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A bargain hunter picked up a 700-year-old medieval script for $75 at a yard sale that could be worth $10,000

Business Insider logo Business Insider 9/25/2022 rhogg@insider.com (Ryan Hogg)
The Beauvais Missal was said to be genuine by professors Megan Cook and Lisa Fagin Davis. Megan Cook © Megan Cook The Beauvais Missal was said to be genuine by professors Megan Cook and Lisa Fagin Davis. Megan Cook
  • A shopper got a surprise when he picked up a 700-year-old script for $75, per the Maine Monitor.
  • Academic Lisa Fagin Davis confirmed the piece was genuine, and could be worth up to $10,000.
  • Will Sideri, who bought the script, told the Maine Monitor he doesn't intend to sell the document. 

A bargain hunter spent just $75 on a medieval script at a yard sale that could be worth as much as $10,000.

The Maine Monitor reported last week that Will Sideri picked up the 700-year-old document at an estate sale in Maine after noticing the leaf adorned in Latin writing alongside some musical notes.

The Associated Press reported that Sideri was initially in the market for a "KitchenAid mixer, a bookshelf or vintage clothing" at the estate sale, but ended up spending $75 on the manuscript labelled: "1285 AD. Illuminated manuscript on vellum. $75.''

Sideri messaged Megan Cook, an English professor at Colby College who used to teach him, to ask if it was real. Cook got in touch with fellow academic Lisa Fagin Davis, who determined within a few hours that the photo was genuine, per the Monitor.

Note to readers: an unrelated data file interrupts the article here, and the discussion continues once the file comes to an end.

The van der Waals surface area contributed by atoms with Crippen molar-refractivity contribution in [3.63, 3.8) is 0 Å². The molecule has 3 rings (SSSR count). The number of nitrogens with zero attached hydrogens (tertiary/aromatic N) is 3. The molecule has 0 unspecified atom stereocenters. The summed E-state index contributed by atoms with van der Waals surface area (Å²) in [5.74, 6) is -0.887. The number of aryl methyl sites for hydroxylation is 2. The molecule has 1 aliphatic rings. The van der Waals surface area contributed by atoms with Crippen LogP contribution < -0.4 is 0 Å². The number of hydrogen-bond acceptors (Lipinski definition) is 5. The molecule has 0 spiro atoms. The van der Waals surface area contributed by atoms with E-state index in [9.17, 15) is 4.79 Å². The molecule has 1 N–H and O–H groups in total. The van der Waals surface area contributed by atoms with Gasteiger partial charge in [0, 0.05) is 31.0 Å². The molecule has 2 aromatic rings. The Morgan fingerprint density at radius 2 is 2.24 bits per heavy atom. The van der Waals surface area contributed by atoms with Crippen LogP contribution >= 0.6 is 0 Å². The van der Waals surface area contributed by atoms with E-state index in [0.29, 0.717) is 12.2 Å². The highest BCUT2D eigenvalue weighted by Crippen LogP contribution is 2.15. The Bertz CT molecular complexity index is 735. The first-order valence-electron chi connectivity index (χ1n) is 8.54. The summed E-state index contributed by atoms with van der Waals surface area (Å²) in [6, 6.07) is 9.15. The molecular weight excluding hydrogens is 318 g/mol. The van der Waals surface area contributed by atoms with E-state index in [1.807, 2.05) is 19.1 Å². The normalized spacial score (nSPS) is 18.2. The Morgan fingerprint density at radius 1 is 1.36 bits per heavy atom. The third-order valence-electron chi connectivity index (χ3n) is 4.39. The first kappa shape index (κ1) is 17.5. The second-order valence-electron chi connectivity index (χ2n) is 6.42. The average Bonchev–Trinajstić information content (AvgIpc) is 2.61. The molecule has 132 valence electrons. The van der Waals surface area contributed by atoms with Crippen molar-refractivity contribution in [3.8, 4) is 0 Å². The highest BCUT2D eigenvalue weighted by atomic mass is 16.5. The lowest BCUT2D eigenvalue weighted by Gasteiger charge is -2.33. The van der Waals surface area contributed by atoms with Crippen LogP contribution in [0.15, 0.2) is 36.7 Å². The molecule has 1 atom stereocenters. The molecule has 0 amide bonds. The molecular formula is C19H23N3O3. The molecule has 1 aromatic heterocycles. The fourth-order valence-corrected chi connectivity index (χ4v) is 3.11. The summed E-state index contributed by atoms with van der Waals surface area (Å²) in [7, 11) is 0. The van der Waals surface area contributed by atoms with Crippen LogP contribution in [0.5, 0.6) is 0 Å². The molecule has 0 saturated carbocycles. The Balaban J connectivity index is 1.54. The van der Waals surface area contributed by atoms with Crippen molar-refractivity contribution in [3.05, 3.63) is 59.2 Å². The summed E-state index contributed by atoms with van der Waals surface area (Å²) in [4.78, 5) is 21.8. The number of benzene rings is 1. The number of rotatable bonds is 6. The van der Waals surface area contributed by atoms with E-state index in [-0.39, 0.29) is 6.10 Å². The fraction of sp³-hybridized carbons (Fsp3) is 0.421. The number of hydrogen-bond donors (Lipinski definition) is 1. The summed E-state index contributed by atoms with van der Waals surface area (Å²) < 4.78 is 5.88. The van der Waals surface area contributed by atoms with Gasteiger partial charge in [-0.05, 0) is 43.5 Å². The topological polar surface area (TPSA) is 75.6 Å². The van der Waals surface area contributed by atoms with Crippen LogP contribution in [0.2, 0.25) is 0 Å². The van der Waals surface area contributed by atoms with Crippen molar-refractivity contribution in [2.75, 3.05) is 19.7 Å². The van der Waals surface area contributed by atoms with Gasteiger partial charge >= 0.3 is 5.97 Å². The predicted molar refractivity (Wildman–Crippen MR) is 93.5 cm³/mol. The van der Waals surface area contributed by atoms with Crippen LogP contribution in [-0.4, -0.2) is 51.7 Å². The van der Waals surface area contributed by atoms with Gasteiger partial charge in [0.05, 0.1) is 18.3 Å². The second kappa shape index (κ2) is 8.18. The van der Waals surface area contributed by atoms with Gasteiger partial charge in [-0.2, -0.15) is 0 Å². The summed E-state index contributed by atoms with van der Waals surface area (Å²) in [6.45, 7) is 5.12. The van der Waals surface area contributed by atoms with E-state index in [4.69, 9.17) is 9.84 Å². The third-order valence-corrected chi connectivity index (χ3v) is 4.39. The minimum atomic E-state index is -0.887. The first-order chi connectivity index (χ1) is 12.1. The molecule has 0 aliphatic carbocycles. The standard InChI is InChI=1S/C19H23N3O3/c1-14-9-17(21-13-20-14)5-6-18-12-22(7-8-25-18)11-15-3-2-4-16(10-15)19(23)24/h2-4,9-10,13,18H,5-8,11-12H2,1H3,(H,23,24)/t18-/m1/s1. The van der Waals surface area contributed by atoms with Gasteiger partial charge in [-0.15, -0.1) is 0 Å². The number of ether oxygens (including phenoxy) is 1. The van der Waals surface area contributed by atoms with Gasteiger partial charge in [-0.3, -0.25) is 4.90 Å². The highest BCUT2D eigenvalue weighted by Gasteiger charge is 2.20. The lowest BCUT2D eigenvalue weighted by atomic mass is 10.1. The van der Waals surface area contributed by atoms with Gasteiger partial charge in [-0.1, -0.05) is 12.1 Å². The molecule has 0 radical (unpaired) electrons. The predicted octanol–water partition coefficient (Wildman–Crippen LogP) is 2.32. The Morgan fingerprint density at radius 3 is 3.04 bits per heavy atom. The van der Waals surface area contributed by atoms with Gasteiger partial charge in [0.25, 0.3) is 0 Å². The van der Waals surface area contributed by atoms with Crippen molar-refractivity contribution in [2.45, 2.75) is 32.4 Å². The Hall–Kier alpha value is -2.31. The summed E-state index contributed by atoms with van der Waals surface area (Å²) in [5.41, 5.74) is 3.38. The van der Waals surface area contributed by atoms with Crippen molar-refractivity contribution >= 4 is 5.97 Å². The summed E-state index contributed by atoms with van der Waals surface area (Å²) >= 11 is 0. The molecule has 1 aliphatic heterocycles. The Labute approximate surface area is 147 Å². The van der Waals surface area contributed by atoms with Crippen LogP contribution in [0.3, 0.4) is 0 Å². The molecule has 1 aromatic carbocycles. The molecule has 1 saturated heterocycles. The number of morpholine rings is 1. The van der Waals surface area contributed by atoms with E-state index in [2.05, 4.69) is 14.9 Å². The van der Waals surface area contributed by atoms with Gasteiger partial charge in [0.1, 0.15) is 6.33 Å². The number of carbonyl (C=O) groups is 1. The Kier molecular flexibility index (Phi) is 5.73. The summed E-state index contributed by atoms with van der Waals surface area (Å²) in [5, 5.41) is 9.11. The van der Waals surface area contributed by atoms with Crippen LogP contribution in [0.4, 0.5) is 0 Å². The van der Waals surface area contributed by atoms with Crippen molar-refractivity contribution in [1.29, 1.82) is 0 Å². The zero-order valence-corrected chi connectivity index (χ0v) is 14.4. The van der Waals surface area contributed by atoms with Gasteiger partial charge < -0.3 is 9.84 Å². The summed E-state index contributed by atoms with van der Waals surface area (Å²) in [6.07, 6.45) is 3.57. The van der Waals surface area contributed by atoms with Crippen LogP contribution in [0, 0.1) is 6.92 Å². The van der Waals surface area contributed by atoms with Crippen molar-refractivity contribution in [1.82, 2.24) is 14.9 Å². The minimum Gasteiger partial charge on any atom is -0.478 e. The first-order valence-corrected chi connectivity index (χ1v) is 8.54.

What's more, Davis said it could be worth up to $10,000. An expert on manuscripts confirmed the valuation to the AP.

Davis, a Simmons University professor, told Insider in an email: "Leaves of the Beauvais Missal measure around 295 x 205 mm and have 15 or 21 lines of text, or ten staves of music, in two columns.

"An estate sale in Maine isn't even the most unexpected place where a Beauvais Missal leaf has turned up. Will's leaf is, however, the least expensive leaf sold in recent memory. The most expensive was sold a few years ago for $10,000," she said.

Davis, who is also executive director of the Medieval Academy of America, said the script appeared to be from the Beauvais Missal, used in the Beauvais Cathedral in France, that dated back to the late 13th century. It was likely used in Roman Catholic worship. 

The academic told the Monitor that newspaper magnate William Randolph Hearst, said to be the inspiration for the film Citizen Kane, once owned the script before selling it in 1942.

Davis has written extensively on the Beauvais Missal, and told the Monitor individual scripts were likely torn out of a larger book by art dealers, much to the chagrin of academics. 

Despite knowing its true value, Sideri told the Monitor he doesn't intend to sell the script, and has handed it over to his parents for safe keeping while he moves home.

"This is something at the end of the day that I know is cool," he told the AP. "I didn't buy this expecting to sell it."

It is rare, but not unheard of, for the true value of a historic piece of art to go awry over time. In 2018, Laura Young bought a Roman Bust at a Goodwill in Austin for $34.99. It turned out to be a genuine 2,000-year-old relic, and was arranged to be returned to its rightful owners in Germany.

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